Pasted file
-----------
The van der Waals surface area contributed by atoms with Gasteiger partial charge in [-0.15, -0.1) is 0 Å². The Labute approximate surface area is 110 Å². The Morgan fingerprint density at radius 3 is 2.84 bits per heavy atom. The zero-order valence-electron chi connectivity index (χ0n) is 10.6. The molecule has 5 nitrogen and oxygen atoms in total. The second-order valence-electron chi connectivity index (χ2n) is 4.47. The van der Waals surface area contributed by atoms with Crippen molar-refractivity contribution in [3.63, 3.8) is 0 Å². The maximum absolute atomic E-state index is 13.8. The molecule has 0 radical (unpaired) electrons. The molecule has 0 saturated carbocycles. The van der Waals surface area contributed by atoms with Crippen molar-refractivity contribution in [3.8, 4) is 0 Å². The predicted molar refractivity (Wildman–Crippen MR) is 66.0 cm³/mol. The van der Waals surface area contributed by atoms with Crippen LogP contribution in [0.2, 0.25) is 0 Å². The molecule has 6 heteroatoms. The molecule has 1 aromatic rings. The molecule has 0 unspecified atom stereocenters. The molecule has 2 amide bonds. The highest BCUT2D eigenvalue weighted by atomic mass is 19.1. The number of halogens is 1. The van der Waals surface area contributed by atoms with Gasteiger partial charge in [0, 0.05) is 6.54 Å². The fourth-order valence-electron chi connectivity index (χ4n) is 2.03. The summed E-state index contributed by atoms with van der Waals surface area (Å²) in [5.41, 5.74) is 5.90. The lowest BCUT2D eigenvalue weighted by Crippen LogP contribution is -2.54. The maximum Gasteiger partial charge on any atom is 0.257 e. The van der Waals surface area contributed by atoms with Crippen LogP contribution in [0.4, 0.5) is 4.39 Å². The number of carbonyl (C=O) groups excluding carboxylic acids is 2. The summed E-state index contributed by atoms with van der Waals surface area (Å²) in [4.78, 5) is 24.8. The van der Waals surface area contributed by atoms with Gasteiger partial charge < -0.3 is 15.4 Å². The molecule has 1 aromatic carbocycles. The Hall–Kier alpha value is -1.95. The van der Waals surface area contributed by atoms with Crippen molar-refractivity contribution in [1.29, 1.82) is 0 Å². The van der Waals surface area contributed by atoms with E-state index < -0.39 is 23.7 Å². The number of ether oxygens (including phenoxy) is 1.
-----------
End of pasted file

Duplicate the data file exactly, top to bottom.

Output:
The van der Waals surface area contributed by atoms with Gasteiger partial charge in [-0.15, -0.1) is 0 Å². The Labute approximate surface area is 110 Å². The Morgan fingerprint density at radius 3 is 2.84 bits per heavy atom. The zero-order valence-electron chi connectivity index (χ0n) is 10.6. The molecule has 5 nitrogen and oxygen atoms in total. The second-order valence-electron chi connectivity index (χ2n) is 4.47. The van der Waals surface area contributed by atoms with Crippen molar-refractivity contribution in [3.63, 3.8) is 0 Å². The maximum absolute atomic E-state index is 13.8. The molecule has 0 radical (unpaired) electrons. The molecule has 0 saturated carbocycles. The van der Waals surface area contributed by atoms with Crippen molar-refractivity contribution in [3.8, 4) is 0 Å². The predicted molar refractivity (Wildman–Crippen MR) is 66.0 cm³/mol. The van der Waals surface area contributed by atoms with Crippen LogP contribution in [0.2, 0.25) is 0 Å². The molecule has 6 heteroatoms. The molecule has 1 aromatic rings. The molecule has 0 unspecified atom stereocenters. The molecule has 2 amide bonds. The highest BCUT2D eigenvalue weighted by atomic mass is 19.1. The number of halogens is 1. The van der Waals surface area contributed by atoms with Gasteiger partial charge in [0, 0.05) is 6.54 Å². The fourth-order valence-electron chi connectivity index (χ4n) is 2.03. The summed E-state index contributed by atoms with van der Waals surface area (Å²) in [5.41, 5.74) is 5.90. The lowest BCUT2D eigenvalue weighted by Crippen LogP contribution is -2.54. The maximum Gasteiger partial charge on any atom is 0.257 e. The van der Waals surface area contributed by atoms with Crippen LogP contribution in [0.4, 0.5) is 4.39 Å². The number of carbonyl (C=O) groups excluding carboxylic acids is 2. The summed E-state index contributed by atoms with van der Waals surface area (Å²) in [4.78, 5) is 24.8. The van der Waals surface area contributed by atoms with Gasteiger partial charge < -0.3 is 15.4 Å². The molecule has 1 aromatic carbocycles. The Hall–Kier alpha value is -1.95. The van der Waals surface area contributed by atoms with Crippen molar-refractivity contribution in [1.29, 1.82) is 0 Å². The van der Waals surface area contributed by atoms with E-state index < -0.39 is 23.7 Å². The number of ether oxygens (including phenoxy) is 1.